Inside Kiva’s digital identity solution for banks in Sierra Leone

Fingerprint scan (Photo credit: Flickr / CPOA)

Confirming a customer’s identity is an ongoing pain point for banks and financial institutions around the world. It’s an even bigger challenge for countries that have high underbanked populations like Sierra Leone.

According a recent estimate from the Sierra Leone government, just 20% of its citizens have a bank account, which perpetuates a chicken-and-egg problem of a lack of documented financial history holding a customer back from being able to open an account. However, as of this week, Sierra Leoneans can verify their identities through thumbprints that link back to a central database, thanks to a blockchain-based digital identity solution that records all credit events on a single ledger.

Kiva, a San Francisco-based tech nonprofit that offers micro-loans, has worked with the Sierra Leone government for the past two years to build a digital identity system that banks can use to verify individuals’ identities. Bank Innovation spoke to Kiva’s chief strategy officer Matthew Davie on how the the system works.

In building the digital identity solution, what was the major problem that Kiva and its partners were looking to solve?
Before, if you wanted to open a bank account, you might get asked for 10 [identity] documents, you may have none of them and, even if you had them, it would take two weeks. In the formal financial sector, you’ve got to pass the KYC check and, on certain levels, you’ve got to pass an AML and CFT (anti-money laundering and terrorism financing) check. Banks also need to be able to [assess] risk in order to move compliant money down stream. You might know me from my village, but you have no idea if five minutes ago I took out another huge loan from someone else.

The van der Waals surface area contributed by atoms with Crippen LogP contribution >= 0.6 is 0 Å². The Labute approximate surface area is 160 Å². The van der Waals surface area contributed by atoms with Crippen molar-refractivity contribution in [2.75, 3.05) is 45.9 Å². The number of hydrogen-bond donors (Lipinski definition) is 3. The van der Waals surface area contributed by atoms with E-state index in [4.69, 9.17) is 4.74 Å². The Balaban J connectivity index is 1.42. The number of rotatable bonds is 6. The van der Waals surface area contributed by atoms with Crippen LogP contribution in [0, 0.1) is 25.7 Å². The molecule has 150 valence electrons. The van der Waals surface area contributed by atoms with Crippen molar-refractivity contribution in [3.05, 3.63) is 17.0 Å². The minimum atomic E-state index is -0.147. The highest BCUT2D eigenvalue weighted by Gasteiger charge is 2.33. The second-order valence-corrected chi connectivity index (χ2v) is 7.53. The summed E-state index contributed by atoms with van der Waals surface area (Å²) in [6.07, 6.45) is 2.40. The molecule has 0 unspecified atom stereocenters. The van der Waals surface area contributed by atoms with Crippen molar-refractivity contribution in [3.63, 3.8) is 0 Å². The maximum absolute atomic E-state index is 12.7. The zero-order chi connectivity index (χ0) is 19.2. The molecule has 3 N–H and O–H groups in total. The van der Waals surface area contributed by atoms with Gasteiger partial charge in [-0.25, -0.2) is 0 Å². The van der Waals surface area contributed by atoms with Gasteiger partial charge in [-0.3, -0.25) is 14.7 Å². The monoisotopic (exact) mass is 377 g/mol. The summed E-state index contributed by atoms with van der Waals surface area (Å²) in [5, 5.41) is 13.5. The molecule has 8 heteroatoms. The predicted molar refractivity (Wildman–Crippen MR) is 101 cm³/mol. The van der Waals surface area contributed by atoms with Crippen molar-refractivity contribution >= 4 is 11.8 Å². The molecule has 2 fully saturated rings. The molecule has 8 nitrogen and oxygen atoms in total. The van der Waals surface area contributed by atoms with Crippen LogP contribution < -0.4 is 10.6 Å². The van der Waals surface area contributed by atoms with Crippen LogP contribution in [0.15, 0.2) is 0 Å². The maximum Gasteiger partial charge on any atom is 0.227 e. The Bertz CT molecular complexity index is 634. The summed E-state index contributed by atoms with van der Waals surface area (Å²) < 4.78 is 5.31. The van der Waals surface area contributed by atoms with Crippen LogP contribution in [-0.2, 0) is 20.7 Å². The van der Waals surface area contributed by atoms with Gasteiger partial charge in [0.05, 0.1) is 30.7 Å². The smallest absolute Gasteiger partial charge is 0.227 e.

I understand that the Kiva Protocol, the digital identity solution developed with the Sierra Leone government, links back to a central database of individuals’ identities. How does that work?
Over the past five years, primarily with the UNDP, Sierra Leone undertook a National Civil Registration Act, which created a National Civil Registration Authority that helps mobilize and consolidate all of the infrastructure to be able to actually register and issue identities. So they had done that foundational work.

So, the Kiva Protocol helps connect individuals’ biometric information with the identity database that’s already been set up? Can you walk me through the process?
It’s very boring, actually, but it’s very powerful. If I show up at a bank [in Sierra Leone] now, I can literally thumbprint in and put in my national ID card, and it will be able to make a call to that identity issuer in Freetown to verify my identity, come back with the KYC check and send any updated identity information to that financial service provider.

What type of blockchain solution did you use to underpin the Kiva Protocol?
We worked with the Linux Foundation on an open-source distributed-ledger technology called Hyperledger. They have one built for identity called Hyperledger Indy, and that’s the foundation of the identity component. Then we built [everything] all open source on top of that.

We tested every single private and public blockchain and distributed system out there before we settled on Hyperledger. We decided on that for a bunch of reasons, the least of which is it’s open source, which means there’s no vendor lock in. In addition, it’s done in a way that’s compatible with national systems, meaning it’s not pegged to any cryptocurrency.

Why do you think this kind of digital identity verification system hasn’t caught on in the U.S.?
One of the biggest challenges in the developed world is that there is a system —  no matter how much you poke holes at it —  that broadly works. There’s a lot we could do to fix things, not have Equifax-type data breaches and have an identity check or credit check that’s cheaper and more secure. At the root of it, however, there’s an existing, entrenched system, and I think that will be one of the larger challenges in the developed world.